Friday, May 27, 2022

Review: Loyalty by James M. Clifton


Genre: Crime Fiction


“Carlos and Lena Ramirez were the son and daughter of the biggest drug lord in southern Mexico. Ivy League educated and largely insulated from the seedier side of their father’s business dealings; they were well on their way to establishing their own lives when their father was murdered by his former partner.

Consumed by hatred, Carlos and Lena exacted their revenge. Carlos came to deeply grieve his violent and destructive actions and again abandoned his criminal heritage. Lena, on the other hand, embraced the role and took control of her father’s and his former partner’s illegal empire.

Carlos embarks on his new life, with hopes of remaining insulated from his past. Lena begins to consolidate her power and strives to ensure the long-term safety and security of her family dynasty.

Carlos’s and Lena’s plans come crashing down when they attract the attention and ire of the other drug lords. What follows is an epic battle, pitting the intellect and tenacity of Lena and her disciples against the ruthlessness and brutality of the other drug barons. At stake is control of the east coast drug trade but also the survival of Lena, Carlos, and their extended families.”


“Dr. James Clifton is retired from the U.S. military and also retired from a career as an engineer. He currently spends his time fishing the lakes of Northern Alabama, golfing, hiking, and, when he has time, writing stories.”


If you’ve read and liked the first two books of this trilogy, you’ll obviously want to read this one. If you haven’t done that, look at them first. Understanding the full story of how the main characters in the trilogy have gotten to this point is necessary in my opinion to understand all of the implications of what is going on in this final installment.

As I was pondering what to say about this it hit me that this book and, to be fair, every other book in the crime fiction genre, requires the reader to be rooting for what most people would rightfully consider to be the bad guys. Unlike a detective mystery or police procedural where you’re hoping and expecting the bad guys to pay a price, in crime fiction there is typically someone committing a crime and the reader is setup to want the criminal to succeed and not get caught. Often that is because the person being hurt by the crime, criminal or not, is worse. With our two main characters here, we have one person, Lena, who fits the norm. While she’s not exactly doing great things, those who oppose her or would step in if she was gone, are much worse. In contrast the other main character, Lena’s brother, Carlos, is someone who is doing all he can to steer clear of his family’s propensity for criminal enterprises. The reader is pulling for both to succeed, overcoming the conflicts with the other drug lords. It makes for an intense, good read.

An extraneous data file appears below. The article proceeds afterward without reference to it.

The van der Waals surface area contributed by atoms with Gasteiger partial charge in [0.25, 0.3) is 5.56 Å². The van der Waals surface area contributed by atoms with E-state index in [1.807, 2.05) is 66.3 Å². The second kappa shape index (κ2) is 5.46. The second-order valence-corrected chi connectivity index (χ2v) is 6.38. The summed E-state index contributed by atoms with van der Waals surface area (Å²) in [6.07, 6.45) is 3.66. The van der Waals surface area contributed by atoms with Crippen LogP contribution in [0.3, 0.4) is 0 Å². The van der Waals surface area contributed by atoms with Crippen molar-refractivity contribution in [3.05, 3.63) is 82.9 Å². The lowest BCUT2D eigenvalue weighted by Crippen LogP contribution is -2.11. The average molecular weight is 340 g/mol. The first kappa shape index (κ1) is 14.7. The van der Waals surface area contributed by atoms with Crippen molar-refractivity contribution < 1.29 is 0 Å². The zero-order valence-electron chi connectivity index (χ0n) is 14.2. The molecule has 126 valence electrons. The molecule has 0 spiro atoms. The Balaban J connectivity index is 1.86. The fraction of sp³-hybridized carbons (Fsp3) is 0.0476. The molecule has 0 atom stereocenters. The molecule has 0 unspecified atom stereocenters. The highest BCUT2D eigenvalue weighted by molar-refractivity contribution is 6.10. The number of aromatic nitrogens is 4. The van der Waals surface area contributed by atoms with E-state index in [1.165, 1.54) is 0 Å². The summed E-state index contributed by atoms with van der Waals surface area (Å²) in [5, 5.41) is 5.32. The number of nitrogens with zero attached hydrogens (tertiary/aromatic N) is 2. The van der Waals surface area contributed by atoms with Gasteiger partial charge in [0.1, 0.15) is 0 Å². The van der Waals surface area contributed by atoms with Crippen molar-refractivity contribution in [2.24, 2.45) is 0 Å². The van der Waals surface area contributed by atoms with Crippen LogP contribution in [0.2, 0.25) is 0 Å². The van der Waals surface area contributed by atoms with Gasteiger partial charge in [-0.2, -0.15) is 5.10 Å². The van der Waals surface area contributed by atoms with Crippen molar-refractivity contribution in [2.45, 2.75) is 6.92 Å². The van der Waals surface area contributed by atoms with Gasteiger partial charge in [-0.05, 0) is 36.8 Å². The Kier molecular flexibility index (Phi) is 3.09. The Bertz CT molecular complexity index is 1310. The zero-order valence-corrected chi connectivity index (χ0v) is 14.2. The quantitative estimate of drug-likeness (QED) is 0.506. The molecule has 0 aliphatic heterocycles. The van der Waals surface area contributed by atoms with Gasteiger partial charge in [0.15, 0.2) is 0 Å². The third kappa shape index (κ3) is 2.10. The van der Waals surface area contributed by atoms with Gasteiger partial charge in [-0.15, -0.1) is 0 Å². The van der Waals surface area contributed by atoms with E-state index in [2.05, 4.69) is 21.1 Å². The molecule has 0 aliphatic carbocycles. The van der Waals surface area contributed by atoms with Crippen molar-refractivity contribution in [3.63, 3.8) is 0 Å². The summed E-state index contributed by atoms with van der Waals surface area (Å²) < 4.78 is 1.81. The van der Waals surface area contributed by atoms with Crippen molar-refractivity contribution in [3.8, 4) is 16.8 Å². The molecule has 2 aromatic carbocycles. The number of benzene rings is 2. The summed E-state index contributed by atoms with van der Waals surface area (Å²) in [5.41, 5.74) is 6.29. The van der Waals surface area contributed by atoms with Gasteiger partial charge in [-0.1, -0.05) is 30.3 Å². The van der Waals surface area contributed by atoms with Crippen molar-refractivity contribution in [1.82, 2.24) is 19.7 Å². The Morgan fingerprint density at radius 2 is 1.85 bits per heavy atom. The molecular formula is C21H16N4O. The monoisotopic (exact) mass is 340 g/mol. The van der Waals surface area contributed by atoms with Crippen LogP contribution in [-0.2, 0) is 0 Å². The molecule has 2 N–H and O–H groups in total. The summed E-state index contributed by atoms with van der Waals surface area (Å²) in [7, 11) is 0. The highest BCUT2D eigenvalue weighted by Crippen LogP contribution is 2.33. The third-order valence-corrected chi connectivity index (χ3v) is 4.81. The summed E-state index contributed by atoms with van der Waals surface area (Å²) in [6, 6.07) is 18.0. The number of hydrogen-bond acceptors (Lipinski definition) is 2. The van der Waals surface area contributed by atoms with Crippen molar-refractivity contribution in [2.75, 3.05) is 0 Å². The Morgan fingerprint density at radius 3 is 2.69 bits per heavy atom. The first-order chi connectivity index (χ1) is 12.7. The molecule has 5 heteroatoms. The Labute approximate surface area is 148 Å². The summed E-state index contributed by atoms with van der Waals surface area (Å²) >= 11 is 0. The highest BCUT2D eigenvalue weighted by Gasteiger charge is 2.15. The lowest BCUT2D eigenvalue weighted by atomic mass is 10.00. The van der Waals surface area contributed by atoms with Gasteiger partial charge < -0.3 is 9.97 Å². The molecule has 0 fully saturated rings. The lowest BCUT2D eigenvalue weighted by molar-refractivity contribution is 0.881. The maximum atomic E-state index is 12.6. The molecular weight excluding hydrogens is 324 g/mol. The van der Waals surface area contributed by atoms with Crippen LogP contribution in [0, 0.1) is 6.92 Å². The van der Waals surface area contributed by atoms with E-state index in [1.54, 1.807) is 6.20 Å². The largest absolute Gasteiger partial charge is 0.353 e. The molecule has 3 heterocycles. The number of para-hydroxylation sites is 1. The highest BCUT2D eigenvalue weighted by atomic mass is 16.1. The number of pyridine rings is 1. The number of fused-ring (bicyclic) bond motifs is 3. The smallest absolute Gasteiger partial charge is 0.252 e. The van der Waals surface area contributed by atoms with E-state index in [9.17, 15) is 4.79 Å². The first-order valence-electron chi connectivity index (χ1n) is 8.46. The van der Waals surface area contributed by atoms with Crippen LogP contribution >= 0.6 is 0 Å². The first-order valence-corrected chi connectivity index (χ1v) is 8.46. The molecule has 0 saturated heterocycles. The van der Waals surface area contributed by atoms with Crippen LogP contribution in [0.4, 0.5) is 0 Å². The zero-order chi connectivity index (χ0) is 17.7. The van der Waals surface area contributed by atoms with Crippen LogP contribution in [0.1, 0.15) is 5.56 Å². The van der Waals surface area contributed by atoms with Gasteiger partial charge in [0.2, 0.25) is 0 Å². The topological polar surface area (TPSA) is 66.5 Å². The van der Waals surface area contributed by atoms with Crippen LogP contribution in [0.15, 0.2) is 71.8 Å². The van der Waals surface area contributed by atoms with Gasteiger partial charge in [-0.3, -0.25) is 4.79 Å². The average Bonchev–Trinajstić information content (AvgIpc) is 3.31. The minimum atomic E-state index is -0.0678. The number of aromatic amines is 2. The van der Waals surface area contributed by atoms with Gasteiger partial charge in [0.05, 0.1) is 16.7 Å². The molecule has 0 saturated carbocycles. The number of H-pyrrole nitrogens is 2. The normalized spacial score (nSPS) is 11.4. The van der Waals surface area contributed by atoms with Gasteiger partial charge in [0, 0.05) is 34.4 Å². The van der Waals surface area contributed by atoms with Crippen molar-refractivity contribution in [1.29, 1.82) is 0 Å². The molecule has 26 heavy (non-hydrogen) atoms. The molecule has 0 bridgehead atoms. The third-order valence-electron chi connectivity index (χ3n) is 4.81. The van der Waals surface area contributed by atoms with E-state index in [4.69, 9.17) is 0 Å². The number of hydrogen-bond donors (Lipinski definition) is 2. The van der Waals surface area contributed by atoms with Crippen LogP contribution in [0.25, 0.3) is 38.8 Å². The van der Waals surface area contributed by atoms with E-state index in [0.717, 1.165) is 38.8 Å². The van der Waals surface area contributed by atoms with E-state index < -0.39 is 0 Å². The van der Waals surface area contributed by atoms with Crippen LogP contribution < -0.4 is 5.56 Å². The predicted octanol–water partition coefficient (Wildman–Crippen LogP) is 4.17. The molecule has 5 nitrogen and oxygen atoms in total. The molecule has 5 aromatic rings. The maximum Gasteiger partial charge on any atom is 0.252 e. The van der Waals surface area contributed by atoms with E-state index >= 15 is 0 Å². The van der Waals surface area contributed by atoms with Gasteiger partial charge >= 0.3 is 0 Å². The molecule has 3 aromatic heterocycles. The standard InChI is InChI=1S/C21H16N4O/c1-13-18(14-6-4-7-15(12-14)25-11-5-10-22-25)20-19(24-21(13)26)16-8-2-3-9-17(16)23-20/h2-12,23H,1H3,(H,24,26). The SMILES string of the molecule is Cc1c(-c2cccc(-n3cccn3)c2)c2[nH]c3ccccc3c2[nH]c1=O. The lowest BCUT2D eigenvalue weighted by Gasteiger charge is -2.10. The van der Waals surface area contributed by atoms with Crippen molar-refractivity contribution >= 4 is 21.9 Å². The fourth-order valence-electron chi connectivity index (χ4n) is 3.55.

Buy now from:            Amazon US        Amazon UK


This is the third book of a trilogy. Attempting to read this volume without reading the first two books in the trilogy first might work, but is more likely to leave the reader wondering what they’ve missed. I’d advise reading the prior books first.

Format/Typo Issues:

A small number of proofreading misses.

Rating: **** Four Stars

Reviewed by: BigAl

Approximate word count: 80-85,000 words

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